Wednesday, August 21, 2013

I have a dream...50 years later

On a hot August 28th, 1963, a quarter of a million people gathered on and around the steps of the Lincoln Memorial for the March on Washington for Jobs and Freedom. The reverend Martin Luther King, Jr. took the podium to address the crowd. His speech from 50 years ago is still regarded as one the best pieces of spoken rhetoric in history. While I work in a district that has a majority of African-American families and will take the opportunity to share this message of needed work and hope, this message can be shared with all students.

Here are some resources for you:

Please mark this 50th anniversary by providing students that the chance to read or listen (or both) to the speech and think about what they can do to make that dream a reality.

You have 1 week to plan! Share your experiences or ideas in the comments!

Thursday, August 15, 2013

Don't live in the 10 seconds

Welcome back to another school year. I am sure that there have been changes all over the place. Change can be a wonderful thing, but very difficult to accept and deal with in the moment. We become very comfortable with the status quo, sometimes even when we know there are things that can be improved.

For students, change occurs all of the time causing them to have to continually adapt to new situations. Over the summer, when discussing how to help students express themselves better, about their academic, emotion, physical, psychological, etc. needs, a teacher told me that kids today tend to "live in the 10 seconds". They react before they think about the larger picture, understand the root of the issue, what is the real cause, and what some of the effective solutions could be. When this happens, sometimes students will yell and scream, hit, withdraw from communicating, and other non-effective actions to help remedy the issue. If we, as educators, accept that we must educate the whole child, then we must educate them on social emotional needs, conflict resolution, goal setting and achieving, in addition to their academic needs. But we know this...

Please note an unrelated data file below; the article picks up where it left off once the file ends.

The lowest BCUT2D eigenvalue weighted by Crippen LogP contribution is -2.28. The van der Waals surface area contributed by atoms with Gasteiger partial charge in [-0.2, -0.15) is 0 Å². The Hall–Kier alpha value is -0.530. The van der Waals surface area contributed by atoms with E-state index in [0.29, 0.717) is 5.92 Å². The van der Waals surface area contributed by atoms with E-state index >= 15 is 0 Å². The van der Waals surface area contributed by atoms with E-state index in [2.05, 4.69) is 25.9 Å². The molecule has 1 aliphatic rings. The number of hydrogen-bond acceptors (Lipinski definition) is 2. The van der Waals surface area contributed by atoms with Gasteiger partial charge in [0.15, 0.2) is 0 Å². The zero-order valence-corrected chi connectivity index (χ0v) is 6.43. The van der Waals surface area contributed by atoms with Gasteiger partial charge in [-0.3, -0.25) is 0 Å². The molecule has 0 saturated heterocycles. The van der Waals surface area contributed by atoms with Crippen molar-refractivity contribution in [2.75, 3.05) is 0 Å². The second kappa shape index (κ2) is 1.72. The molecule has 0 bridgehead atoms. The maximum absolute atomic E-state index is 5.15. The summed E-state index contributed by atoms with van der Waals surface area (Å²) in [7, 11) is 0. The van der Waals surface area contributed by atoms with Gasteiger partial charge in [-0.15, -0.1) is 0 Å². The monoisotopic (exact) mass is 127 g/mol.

As we open the school year, we, the adults, need to keep the big picture in perspective. Teachers might not like having to switch classrooms, when their planning period is, classes are full, teaching assignments change, etc. With the excitement and hiccups that always accompany the opening of school, we need to NOT live in the 10 seconds. We need to look at the larger picture to solve the immediate issues and once things have settled down and reached equilibrium, then we need to reflect on the system and look for improvement. Changes that happen will disrupt equilibrium and that is uncomfortable. Adults need to discern the difference between the discomfort of change and an actual problem. If it is discomfort, give it a chance to work and know that reflection and evaluation will occur to make improvements. If it is an actual problem, we need to develop a solution and then monitor if that is the best scenario for the big picture.

As leaders, we need to exercise our listening abilities to help teachers discern those differences and identify them ourselves. We need to effectively communicate with teachers about the big picture and prioritizing how issues will be handled.

Change is never easy. But when the need for change is communicated, team members listen to one another, and the change is understood to help the system improve, it can be an easier pill to swallow and might allow people to see the 11th second and beyond.

Have a great start to the year!